Although they were on opposite sides of the debate, Sunday Mail columnist Peter Hitchens, and Benedictine monk Dom Antony Sutch, both recognised the hints of an anti-Christian sentiment in the contributions of the two aforementioned speakers against the motion. In fact, the contributions of Peter Hitchens for the motion and Dom Antony Sutch against the motion both fundamentally relied on the—very Christian?—idea of Christianity as an outside, anti-establishment voice. For Dom Antony, this is exactly why Christians should accept the bashing that they are currently receiving (he conceded that Christians were indeed being bashed). ‘I’m not worried about being bashed. Carry on!’ Dom Antony said, reminding the audience of the importance of martyrdom to the Christian faith. ‘All I wish when people bash Christians is that they get a greater accuracy and knowledge of what they are bashing’.
For Hitchens, the Christian faith, which he believes to be the foundation of our civilisation, is being rejected in favour of ‘a secular set of beliefs which are not only quite different from it, but which must in their nature be hostile to it’. Moreover, Christianity is being rejected, according to Hitchens, because it tells people that there are some things that they cannot rightfully do—because it claims moral authority. It seems that Hitchens is saying two very interesting things here. First, because Britain has been shaped, defined, and made great by Christianity—any moves to deny Christianity its privileged and established position within British society, law and culture—to have Christianity ‘forced to queue up along with the Pagans, the Wiccans, the Jains, and the Buddhists’, as Hitchens put it—is, in effect, to be anti-Christian. Second, that there is a place for belief systems which claim moral authority, and the replacement of Christianity with a secularism has not been accompanied by an equivalent claim of moral authority.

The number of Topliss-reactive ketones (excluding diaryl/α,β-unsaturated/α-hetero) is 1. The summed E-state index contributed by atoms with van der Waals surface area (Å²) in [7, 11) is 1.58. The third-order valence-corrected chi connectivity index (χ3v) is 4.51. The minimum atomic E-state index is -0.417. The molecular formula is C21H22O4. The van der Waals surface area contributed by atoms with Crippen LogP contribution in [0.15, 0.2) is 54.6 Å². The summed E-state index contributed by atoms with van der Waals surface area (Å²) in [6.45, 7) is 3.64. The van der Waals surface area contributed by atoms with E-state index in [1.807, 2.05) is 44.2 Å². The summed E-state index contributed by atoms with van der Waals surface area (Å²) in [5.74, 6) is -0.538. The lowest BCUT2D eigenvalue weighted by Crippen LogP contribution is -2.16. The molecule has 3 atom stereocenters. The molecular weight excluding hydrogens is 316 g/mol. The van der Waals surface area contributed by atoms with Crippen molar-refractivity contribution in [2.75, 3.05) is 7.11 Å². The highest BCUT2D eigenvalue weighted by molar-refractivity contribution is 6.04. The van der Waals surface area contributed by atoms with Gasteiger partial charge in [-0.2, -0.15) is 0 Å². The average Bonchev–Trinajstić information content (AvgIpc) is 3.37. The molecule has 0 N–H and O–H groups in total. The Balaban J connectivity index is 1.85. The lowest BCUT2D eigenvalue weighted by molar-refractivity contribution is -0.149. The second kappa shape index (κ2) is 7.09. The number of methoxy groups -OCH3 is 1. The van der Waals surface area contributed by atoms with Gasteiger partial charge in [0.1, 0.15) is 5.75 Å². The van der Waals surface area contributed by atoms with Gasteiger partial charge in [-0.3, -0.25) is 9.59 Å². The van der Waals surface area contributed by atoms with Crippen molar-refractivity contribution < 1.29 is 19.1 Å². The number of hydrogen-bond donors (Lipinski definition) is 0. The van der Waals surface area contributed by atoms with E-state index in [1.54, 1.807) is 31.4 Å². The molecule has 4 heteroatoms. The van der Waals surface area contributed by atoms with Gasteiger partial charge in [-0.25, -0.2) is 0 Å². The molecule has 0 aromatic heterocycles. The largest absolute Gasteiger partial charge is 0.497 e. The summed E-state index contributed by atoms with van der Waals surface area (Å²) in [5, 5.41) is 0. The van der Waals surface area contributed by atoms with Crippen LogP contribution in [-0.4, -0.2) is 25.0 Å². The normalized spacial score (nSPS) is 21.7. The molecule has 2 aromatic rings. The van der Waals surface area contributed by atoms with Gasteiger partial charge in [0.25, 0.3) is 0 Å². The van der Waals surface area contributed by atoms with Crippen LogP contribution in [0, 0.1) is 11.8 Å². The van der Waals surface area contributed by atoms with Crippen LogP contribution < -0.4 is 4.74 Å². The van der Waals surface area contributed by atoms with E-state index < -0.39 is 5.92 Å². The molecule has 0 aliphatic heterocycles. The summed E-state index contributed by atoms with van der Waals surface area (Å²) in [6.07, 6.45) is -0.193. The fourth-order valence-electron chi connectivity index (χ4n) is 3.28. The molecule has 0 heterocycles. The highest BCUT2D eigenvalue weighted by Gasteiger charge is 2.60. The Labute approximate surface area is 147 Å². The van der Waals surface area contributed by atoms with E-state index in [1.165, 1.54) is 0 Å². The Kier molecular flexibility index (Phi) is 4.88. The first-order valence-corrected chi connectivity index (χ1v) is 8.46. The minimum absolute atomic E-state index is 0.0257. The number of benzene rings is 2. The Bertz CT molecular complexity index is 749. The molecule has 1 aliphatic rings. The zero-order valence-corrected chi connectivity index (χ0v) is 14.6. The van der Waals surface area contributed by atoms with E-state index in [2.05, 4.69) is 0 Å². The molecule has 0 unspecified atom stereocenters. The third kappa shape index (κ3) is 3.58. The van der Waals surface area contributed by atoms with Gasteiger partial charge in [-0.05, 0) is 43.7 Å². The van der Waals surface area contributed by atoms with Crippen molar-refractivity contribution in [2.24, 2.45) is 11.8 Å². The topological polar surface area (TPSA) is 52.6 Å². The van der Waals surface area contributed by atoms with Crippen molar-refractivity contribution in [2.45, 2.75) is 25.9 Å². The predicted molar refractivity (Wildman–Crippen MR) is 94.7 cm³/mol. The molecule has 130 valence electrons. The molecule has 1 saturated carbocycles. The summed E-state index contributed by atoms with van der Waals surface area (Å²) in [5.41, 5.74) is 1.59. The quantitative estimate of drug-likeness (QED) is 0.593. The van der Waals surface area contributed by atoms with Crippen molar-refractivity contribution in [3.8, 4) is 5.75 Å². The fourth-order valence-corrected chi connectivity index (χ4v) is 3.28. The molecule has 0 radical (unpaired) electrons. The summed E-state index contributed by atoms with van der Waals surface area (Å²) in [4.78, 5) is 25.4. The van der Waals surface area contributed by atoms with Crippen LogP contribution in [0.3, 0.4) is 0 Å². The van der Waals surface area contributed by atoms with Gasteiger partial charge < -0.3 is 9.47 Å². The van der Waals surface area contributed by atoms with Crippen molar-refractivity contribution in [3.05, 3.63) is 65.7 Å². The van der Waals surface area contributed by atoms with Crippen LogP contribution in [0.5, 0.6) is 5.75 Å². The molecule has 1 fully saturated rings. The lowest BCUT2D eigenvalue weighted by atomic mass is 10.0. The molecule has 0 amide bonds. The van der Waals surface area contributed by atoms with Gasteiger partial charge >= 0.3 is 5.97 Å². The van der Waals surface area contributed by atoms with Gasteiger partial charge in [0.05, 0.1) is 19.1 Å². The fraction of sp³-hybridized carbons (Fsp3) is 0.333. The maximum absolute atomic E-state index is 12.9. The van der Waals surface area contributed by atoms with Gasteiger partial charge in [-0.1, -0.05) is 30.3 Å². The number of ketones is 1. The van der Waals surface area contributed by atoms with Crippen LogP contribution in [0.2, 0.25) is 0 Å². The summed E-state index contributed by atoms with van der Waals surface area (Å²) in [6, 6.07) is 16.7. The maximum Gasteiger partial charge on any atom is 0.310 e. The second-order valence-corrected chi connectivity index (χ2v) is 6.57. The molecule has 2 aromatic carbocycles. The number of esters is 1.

These are engaging and under-acknowledged arguments. They relate to the extent to which liberal secularism is, or can be, neutral between competing worldviews; the relationship between religion, culture, and politics; and the place of moral authority in the context on considerable moral disagreement. Although these points are often very difficult to discern through Hitchens’ often impossibly reactionary social conservatism and wickedly sour prose, they should, nevertheless, be acknowledged and addressed by his opponents.
It was the fact that Howard Jacobson made such an eloquent and enthusiastic case for the indispensability of Christianity to British life that made him the star of the debate for me. The fact that he barely attempted to address the issue of whether or not Britain was becoming an anti-Christian country did not detract from the force of his contribution. He assumed that it was and set out to prove why it shouldn’t be. In this way, he side-stepped the predictable and tiresome to-and-fro, and honed in on the underlying issue of the place of Christianity within British society and the sense in which a non-Christian—let alone anti-Christian—British society was possible or desirable. Jacobson made his challenge to his opponents plain: ‘Without Christianity, the opposition would lack the moral and conceptual vocabulary with which they attack Christianity, since that vocabulary came to them courtesy of a culture steeped in it’. For Jacobson, it is the capacity of the Christian language to express our humanity to ourselves that was so central. And, ‘so far, the mustered forces of atheism, secularism, and particularly liberalism don’t get anywhere near describing what we are like to ourselves’. Even speaking as someone who perhaps fits Jacobson’s description of a ‘word-deaf atheist’, I think he has a point. And I think that his is a challenge that liberals, humanists, secularists, and atheists should take up, and complete.
Written under a Creative Commons License, with edits: https://creativecommons.org/licenses/by/1.0/